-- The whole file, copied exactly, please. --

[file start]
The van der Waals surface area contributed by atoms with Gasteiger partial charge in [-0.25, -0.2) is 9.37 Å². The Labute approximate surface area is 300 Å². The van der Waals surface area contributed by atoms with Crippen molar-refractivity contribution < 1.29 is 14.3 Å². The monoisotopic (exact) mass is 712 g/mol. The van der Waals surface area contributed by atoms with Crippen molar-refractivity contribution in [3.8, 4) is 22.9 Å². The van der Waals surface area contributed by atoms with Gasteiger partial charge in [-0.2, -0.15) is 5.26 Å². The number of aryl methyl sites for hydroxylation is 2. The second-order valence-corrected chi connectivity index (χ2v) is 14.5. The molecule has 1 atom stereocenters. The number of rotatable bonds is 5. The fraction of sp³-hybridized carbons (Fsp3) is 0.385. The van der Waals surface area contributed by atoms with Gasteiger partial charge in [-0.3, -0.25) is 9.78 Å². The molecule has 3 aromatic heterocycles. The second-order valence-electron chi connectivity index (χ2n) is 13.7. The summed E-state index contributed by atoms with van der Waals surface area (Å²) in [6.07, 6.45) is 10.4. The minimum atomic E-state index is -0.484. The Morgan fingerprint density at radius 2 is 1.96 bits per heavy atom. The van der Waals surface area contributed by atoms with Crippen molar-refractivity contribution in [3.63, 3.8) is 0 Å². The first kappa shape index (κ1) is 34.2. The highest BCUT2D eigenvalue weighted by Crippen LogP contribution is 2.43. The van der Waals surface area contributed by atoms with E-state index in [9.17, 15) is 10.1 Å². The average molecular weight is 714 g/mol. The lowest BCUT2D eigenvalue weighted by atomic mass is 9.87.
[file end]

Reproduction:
The van der Waals surface area contributed by atoms with Gasteiger partial charge in [-0.25, -0.2) is 9.37 Å². The Labute approximate surface area is 300 Å². The van der Waals surface area contributed by atoms with Crippen molar-refractivity contribution < 1.29 is 14.3 Å². The monoisotopic (exact) mass is 712 g/mol. The van der Waals surface area contributed by atoms with Crippen molar-refractivity contribution in [3.8, 4) is 22.9 Å². The van der Waals surface area contributed by atoms with Gasteiger partial charge in [-0.2, -0.15) is 5.26 Å². The number of aryl methyl sites for hydroxylation is 2. The second-order valence-corrected chi connectivity index (χ2v) is 14.5. The molecule has 1 atom stereocenters. The number of rotatable bonds is 5. The fraction of sp³-hybridized carbons (Fsp3) is 0.385. The van der Waals surface area contributed by atoms with Gasteiger partial charge in [-0.3, -0.25) is 9.78 Å². The molecule has 3 aromatic heterocycles. The second-order valence-electron chi connectivity index (χ2n) is 13.7. The summed E-state index contributed by atoms with van der Waals surface area (Å²) in [6.07, 6.45) is 10.4. The minimum atomic E-state index is -0.484. The Morgan fingerprint density at radius 2 is 1.96 bits per heavy atom. The van der Waals surface area contributed by atoms with Crippen molar-refractivity contribution in [3.63, 3.8) is 0 Å². The first kappa shape index (κ1) is 34.2. The highest BCUT2D eigenvalue weighted by Crippen LogP contribution is 2.43. The van der Waals surface area contributed by atoms with E-state index in [9.17, 15) is 10.1 Å². The average molecular weight is 714 g/mol. The lowest BCUT2D eigenvalue weighted by atomic mass is 9.87.